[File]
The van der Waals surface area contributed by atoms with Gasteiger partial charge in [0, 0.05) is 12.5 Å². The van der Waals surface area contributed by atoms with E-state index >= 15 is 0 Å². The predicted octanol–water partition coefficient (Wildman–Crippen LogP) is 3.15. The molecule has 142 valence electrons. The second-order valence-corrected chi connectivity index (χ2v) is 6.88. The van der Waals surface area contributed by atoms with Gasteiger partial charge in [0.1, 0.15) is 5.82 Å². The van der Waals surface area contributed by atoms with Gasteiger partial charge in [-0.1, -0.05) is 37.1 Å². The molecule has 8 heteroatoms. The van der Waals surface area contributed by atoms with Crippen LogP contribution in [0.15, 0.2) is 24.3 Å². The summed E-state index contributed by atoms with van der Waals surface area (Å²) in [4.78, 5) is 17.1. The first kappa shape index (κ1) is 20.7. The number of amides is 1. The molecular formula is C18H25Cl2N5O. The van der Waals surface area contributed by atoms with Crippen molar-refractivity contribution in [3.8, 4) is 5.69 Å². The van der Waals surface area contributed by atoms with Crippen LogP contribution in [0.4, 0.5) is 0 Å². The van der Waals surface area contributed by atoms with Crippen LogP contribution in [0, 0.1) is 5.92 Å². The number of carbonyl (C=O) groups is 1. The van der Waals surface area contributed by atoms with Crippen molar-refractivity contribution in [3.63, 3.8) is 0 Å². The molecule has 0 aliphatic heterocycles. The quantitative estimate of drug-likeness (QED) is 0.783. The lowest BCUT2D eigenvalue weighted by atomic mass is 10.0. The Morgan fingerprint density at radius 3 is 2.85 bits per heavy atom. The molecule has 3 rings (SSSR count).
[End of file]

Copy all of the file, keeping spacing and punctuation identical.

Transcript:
The van der Waals surface area contributed by atoms with Gasteiger partial charge in [0, 0.05) is 12.5 Å². The van der Waals surface area contributed by atoms with E-state index >= 15 is 0 Å². The predicted octanol–water partition coefficient (Wildman–Crippen LogP) is 3.15. The molecule has 142 valence electrons. The second-order valence-corrected chi connectivity index (χ2v) is 6.88. The van der Waals surface area contributed by atoms with Gasteiger partial charge in [0.1, 0.15) is 5.82 Å². The van der Waals surface area contributed by atoms with Gasteiger partial charge in [-0.1, -0.05) is 37.1 Å². The molecule has 8 heteroatoms. The van der Waals surface area contributed by atoms with Crippen LogP contribution in [0.15, 0.2) is 24.3 Å². The summed E-state index contributed by atoms with van der Waals surface area (Å²) in [4.78, 5) is 17.1. The first kappa shape index (κ1) is 20.7. The number of amides is 1. The molecular formula is C18H25Cl2N5O. The van der Waals surface area contributed by atoms with Crippen molar-refractivity contribution in [3.8, 4) is 5.69 Å². The van der Waals surface area contributed by atoms with Crippen LogP contribution in [0.4, 0.5) is 0 Å². The van der Waals surface area contributed by atoms with Crippen LogP contribution in [0, 0.1) is 5.92 Å². The number of carbonyl (C=O) groups is 1. The van der Waals surface area contributed by atoms with Crippen molar-refractivity contribution in [3.63, 3.8) is 0 Å². The molecule has 0 aliphatic heterocycles. The quantitative estimate of drug-likeness (QED) is 0.783. The lowest BCUT2D eigenvalue weighted by atomic mass is 10.0. The Morgan fingerprint density at radius 3 is 2.85 bits per heavy atom. The molecule has 3 rings (SSSR count).